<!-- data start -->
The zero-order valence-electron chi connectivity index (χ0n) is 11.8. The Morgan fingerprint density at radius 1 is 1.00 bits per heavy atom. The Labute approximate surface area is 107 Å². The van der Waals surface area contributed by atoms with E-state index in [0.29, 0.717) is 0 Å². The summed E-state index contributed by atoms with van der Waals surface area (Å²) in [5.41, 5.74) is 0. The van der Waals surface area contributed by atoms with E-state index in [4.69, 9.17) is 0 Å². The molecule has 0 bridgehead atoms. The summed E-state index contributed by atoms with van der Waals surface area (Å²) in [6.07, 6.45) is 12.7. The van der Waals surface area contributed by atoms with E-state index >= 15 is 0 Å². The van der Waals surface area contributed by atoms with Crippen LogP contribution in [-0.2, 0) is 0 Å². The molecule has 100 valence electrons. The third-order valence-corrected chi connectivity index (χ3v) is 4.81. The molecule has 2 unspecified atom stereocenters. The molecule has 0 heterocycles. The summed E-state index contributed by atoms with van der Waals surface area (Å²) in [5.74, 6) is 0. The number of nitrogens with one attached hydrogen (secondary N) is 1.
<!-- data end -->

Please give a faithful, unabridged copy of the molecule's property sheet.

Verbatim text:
The zero-order valence-electron chi connectivity index (χ0n) is 11.8. The Morgan fingerprint density at radius 1 is 1.00 bits per heavy atom. The Labute approximate surface area is 107 Å². The van der Waals surface area contributed by atoms with E-state index in [0.29, 0.717) is 0 Å². The summed E-state index contributed by atoms with van der Waals surface area (Å²) in [5.41, 5.74) is 0. The van der Waals surface area contributed by atoms with E-state index in [4.69, 9.17) is 0 Å². The molecule has 0 bridgehead atoms. The summed E-state index contributed by atoms with van der Waals surface area (Å²) in [6.07, 6.45) is 12.7. The van der Waals surface area contributed by atoms with E-state index >= 15 is 0 Å². The van der Waals surface area contributed by atoms with Crippen LogP contribution in [-0.2, 0) is 0 Å². The molecule has 100 valence electrons. The third-order valence-corrected chi connectivity index (χ3v) is 4.81. The molecule has 2 unspecified atom stereocenters. The molecule has 0 heterocycles. The summed E-state index contributed by atoms with van der Waals surface area (Å²) in [5.74, 6) is 0. The number of nitrogens with one attached hydrogen (secondary N) is 1.